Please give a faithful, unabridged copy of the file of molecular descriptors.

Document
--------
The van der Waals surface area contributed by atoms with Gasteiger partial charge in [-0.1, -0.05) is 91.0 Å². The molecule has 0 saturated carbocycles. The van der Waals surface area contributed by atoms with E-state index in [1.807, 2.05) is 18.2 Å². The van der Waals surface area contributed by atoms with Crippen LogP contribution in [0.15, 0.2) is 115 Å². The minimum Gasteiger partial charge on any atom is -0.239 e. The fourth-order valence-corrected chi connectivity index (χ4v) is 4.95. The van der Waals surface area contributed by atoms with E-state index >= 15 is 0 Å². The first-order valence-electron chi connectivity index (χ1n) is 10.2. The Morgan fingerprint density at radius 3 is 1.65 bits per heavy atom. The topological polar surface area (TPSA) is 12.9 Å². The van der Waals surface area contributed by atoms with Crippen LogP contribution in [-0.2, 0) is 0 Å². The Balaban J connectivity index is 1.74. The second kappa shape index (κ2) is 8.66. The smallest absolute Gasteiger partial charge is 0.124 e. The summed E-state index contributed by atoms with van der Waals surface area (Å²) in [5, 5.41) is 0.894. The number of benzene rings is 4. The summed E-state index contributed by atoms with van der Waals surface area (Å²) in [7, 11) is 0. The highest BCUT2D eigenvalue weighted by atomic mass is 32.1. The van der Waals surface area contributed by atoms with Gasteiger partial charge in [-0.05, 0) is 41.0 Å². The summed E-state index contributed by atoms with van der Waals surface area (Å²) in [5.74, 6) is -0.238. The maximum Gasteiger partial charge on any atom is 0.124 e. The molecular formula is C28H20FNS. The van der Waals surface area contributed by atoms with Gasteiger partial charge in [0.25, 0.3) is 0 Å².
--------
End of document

The van der Waals surface area contributed by atoms with Gasteiger partial charge in [-0.1, -0.05) is 91.0 Å². The molecule has 0 saturated carbocycles. The van der Waals surface area contributed by atoms with E-state index in [1.807, 2.05) is 18.2 Å². The van der Waals surface area contributed by atoms with Crippen LogP contribution in [0.15, 0.2) is 115 Å². The minimum Gasteiger partial charge on any atom is -0.239 e. The fourth-order valence-corrected chi connectivity index (χ4v) is 4.95. The van der Waals surface area contributed by atoms with E-state index >= 15 is 0 Å². The first-order valence-electron chi connectivity index (χ1n) is 10.2. The Morgan fingerprint density at radius 3 is 1.65 bits per heavy atom. The topological polar surface area (TPSA) is 12.9 Å². The van der Waals surface area contributed by atoms with Crippen LogP contribution in [-0.2, 0) is 0 Å². The Balaban J connectivity index is 1.74. The second kappa shape index (κ2) is 8.66. The smallest absolute Gasteiger partial charge is 0.124 e. The summed E-state index contributed by atoms with van der Waals surface area (Å²) in [5, 5.41) is 0.894. The number of benzene rings is 4. The summed E-state index contributed by atoms with van der Waals surface area (Å²) in [7, 11) is 0. The highest BCUT2D eigenvalue weighted by atomic mass is 32.1. The van der Waals surface area contributed by atoms with Gasteiger partial charge in [-0.05, 0) is 41.0 Å². The summed E-state index contributed by atoms with van der Waals surface area (Å²) in [5.74, 6) is -0.238. The maximum Gasteiger partial charge on any atom is 0.124 e. The molecular formula is C28H20FNS. The van der Waals surface area contributed by atoms with Gasteiger partial charge in [0.25, 0.3) is 0 Å².